45:1332(133)CA - - Marine Corps Logistics Base, Barstow, CA and AFGE Local 1482 - - 1992 FLRAdec CA - - v45 p1332
[ v45 p1332 ]
The decision of the Authority follows:
45 FLRA No. 133
FEDERAL LABOR RELATIONS AUTHORITY
MARINE CORPS LOGISTICS BASE
AMERICAN FEDERATION OF GOVERNMENT
EMPLOYEES, LOCAL 1482, AFL-CIO
DECISION AND ORDER
September 30, 1992
Before Chairman McKee and Members Talkin and Armendariz.
I. Statement of the Case
This unfair labor practice case is before the Authority on exceptions filed by the Respondent to the attached Decision of the Administrative Law Judge in the above-entitled proceedings. The General Counsel filed an opposition to the Respondent's exceptions.
The complaint alleges that the Respondent violated section 7116(a)(1) and (5) of the Federal Service Labor-Management Relations Statute (the Statute) by conducting a formal discussion with bargaining unit employees without notifying the Union and affording it the opportunity to be represented at the discussion. The Judge found that the Respondent violated the Statute as alleged in the complaint.
Pursuant to section 2423.29 of the Authority's Rules and Regulations and section 7118 of the Statute, we have reviewed the rulings of the Judge made at the hearing and find that no prejudicial error was committed. We affirm the rulings. For the reasons which follow, we conclude, contrary to the Judge, that the Respondent did not violate the Statute.
The facts, which are fully set forth in the Judge's decision, are summarized here.
On January 22, 1991, a supervisor informed a work leader that a certain project had become a priority and asked him to solicit volunteers for overtime. After soliciting volunteers, the work leader reported to the supervisor that only one employee had volunteered for overtime. The supervisor then asked the work leader to assemble a group of the employees. Approximately 10 minutes later, the supervisor met with the employees, told them that overtime was expected, that their names would be entered on the overtime roster, and that if they did not volunteer for overtime, he would initiate mandatory overtime. The meeting lasted approximately 10 minutes.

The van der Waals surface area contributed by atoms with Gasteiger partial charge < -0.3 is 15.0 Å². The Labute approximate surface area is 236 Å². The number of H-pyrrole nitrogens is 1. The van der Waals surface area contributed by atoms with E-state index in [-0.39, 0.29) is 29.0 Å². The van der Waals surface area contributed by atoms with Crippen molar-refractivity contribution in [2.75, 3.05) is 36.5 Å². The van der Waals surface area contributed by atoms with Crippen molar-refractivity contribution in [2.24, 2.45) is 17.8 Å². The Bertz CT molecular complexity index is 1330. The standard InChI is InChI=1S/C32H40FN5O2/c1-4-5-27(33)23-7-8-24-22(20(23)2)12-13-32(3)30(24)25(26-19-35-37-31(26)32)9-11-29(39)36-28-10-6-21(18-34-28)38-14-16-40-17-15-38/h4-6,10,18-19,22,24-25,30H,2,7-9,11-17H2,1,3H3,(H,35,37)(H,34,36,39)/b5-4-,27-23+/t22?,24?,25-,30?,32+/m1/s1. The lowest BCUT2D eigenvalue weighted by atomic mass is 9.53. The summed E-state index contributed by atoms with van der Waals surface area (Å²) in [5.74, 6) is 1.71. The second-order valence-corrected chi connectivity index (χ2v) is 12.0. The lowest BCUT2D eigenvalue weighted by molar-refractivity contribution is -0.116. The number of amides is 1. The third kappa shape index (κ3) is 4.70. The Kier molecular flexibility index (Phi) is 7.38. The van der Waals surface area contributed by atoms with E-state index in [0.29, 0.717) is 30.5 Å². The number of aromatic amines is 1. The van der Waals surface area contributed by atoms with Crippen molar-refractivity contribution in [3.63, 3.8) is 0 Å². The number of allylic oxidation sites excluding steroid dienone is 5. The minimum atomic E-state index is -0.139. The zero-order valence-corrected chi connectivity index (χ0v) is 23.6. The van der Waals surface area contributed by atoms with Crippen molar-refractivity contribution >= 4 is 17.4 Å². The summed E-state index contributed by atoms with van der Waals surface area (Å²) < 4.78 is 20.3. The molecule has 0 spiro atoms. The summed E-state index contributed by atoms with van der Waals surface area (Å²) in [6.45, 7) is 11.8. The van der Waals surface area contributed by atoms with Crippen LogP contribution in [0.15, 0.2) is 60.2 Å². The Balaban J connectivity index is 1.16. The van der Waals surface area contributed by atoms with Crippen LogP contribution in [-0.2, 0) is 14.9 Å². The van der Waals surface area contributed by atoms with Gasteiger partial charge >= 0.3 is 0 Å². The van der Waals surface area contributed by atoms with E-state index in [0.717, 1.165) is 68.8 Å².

III. Judge's Decision
The Judge found that the January 22 meeting was a formal discussion within the meaning of section 7114(a)(2)(A) of the Statute. The Judge noted that, consistent with longstanding Authority precedent, the fact that a meeting is called for the purposes of making an announcement, rather than engaging in dialogue, is not relevant in determining whether a formal discussion occurred. The Judge also concluded that the meeting was formal. Based on the Authority's decision in U.S. Department of Labor, Office of the Assistant Secretary for Administration and Management, Chicago, Illinois, 32 FLRA 465, 470 (1988) (Labor), the Judge found that the meeting was formal because it was not "spontaneous" and, instead, the affected supervisor "thought through his plans for the meeting in advance." Judge's Decision at 5.
The Judge did not address the Respondent's contention that its actions in holding the meeting were privileged under Article 15 of the parties' collective bargaining agreement.(1) However, the Judge rejected the Respondent's contention that it was not obligated to notify the Union of the meeting because the Union steward was present at the meeting. The Judge noted that under Authority case law the fact that an employee union representative is present at a meeting "does not relieve an agency of its statutory obligation to provide notice in advance to allow union participation, if required." Id. at 6. As the Respondent admittedly failed to provide the Union notice of the January 22 formal discussion and an opportunity to attend it, the Judge found that the Respondent violated section 7116(a)(1) and (8) of the Statute.
IV. Respondent's Exceptions
The Respondent argues, among other things, that the Judge erred in concluding that the disputed meeting was a formal discussion. The Respondent asserts, in this regard, that the Judge "chose to ignore all factual evidence indicating the informal nature of the gathering and seemed to base his formality decision on the fact that [the supervisor] knew in advance (albeit moments in advance) that he was going to place the [affected employees] on overtime." Exceptions at 7.
V. General Counsel's Opposition